Philly City Council Curbs Police Power to Stop Drivers for Minor Violations
Broken tail light or headlight, expired inspection or emissions sticker, obstructed license plate, bumper issues…
For as long as these minor traffic violations have been on the books they’ve been used as a pretext in racist traffic stops that have terrorized members of our communities. However, now getting pulled over by the cops for these minor traffic violations may soon be a thing of the past in Philly.
On Thursday, October 14th a historic bill championed by Council Member Isaiah Thomas passed city council that will prohibit police from pulling over motorists for these minor traffic violations. Under the Driving Equality bill police will instead be instructed to write a ticket that will be mailed to the motorist which can they can then contest in traffic court.
The day that City Council deliberated on the bill Amistad Law Project’s Nikki Grant testified in support of it. “[The Driving Equality Bill] will redirect resources towards keeping Philadelphians safe while removing the negative police interactions that do not. This city has a long history of stop and frisk which disproportionately targets Black communities and ‘Driving While Black’ traffic stops. The Driving Equality bill is an excellent start to addressing this problem,” Nikki Grant said in her testimony.
Statistics provided by the Defender Association of Philadelphia that were reported by the Philadelphia Inquirer illuminate the entrenched racism that underlies this problem as well as its breadth. While Black people in Philadelphia make up 43% of the population Black drivers make up 72% of those stopped for low-level violations. Of all police vehicle stops 97% are for low-level violations and by limiting police power to pull people over for the infractions covered in the Driving Equality bill we could have 300,000 less stops a year.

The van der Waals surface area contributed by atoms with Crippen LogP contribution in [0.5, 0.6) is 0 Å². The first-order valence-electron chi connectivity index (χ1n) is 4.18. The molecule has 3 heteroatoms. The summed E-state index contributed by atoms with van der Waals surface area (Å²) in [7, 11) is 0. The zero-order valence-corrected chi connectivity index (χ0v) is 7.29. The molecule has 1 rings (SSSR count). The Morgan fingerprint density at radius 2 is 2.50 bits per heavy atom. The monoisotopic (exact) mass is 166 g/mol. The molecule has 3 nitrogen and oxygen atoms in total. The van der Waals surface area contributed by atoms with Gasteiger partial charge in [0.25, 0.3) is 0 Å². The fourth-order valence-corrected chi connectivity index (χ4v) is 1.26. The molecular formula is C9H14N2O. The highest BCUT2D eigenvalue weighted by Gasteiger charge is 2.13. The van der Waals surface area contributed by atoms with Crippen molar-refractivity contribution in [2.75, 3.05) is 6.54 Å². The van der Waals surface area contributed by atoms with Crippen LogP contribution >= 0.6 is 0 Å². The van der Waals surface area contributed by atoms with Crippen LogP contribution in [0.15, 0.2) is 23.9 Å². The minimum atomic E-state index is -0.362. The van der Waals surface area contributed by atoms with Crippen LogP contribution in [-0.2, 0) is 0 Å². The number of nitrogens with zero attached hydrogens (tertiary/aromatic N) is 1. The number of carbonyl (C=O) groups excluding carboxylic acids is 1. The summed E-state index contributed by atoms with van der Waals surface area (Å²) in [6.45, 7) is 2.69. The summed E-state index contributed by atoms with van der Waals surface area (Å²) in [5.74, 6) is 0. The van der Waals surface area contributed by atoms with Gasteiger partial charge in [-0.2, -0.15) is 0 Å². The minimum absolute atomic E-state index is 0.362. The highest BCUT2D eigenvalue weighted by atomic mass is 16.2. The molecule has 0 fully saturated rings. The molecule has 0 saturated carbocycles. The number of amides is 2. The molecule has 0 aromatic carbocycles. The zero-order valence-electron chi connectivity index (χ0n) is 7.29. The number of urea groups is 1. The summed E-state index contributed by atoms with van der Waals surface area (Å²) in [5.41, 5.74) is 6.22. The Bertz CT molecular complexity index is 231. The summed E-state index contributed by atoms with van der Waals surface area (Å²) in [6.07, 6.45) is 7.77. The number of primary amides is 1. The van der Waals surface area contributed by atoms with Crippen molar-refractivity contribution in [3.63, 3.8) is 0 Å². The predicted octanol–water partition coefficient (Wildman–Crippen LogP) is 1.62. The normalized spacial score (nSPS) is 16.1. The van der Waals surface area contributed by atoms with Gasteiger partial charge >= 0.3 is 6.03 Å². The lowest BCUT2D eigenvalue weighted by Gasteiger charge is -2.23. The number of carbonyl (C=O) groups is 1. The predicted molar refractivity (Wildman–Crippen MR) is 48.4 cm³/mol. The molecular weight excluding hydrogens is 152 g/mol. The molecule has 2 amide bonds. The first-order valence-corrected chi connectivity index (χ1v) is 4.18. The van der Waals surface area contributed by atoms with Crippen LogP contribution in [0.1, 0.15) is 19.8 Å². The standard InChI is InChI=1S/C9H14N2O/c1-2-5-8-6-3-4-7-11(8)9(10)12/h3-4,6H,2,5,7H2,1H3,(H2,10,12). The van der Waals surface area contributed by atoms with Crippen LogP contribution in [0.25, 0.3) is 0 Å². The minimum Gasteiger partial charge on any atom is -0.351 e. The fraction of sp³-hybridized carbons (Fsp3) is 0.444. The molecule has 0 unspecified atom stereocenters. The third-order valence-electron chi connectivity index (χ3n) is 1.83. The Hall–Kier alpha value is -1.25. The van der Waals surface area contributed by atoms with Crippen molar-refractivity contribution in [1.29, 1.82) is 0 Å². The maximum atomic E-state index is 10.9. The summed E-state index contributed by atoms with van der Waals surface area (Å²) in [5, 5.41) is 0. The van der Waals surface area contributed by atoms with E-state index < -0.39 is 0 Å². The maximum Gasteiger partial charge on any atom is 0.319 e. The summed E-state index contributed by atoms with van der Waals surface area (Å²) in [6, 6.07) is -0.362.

Measures such as the Driving Equality bill are urgent. We must limit the power of the police to harm us while creating living unarmed public safety alternatives like non-police mental health crisis response or unarmed traffic safety personnel. Our communities deserve to be safe and free. Police are armed agents of the state trained in violence and they have no business enforcing traffic safety, responding to mental health calls or dealing with the public where social workers or unarmed public servants could take their place. Furthermore, resources wasted on the practice of terrorizing mostly Black motorists can and must be redirected to initiatives, like violence interrupter programs, which help people in our neighborhoods to keep each other safe.
Thankfully this bill is expected to be signed by Mayor Kenney and once it is the police will have 120 days to train their officers on the new protocol. We applaud Council Member Thomas on his leadership and will continue to support and campaign for initiatives which bring us closer to a day where our communities have the power not the police.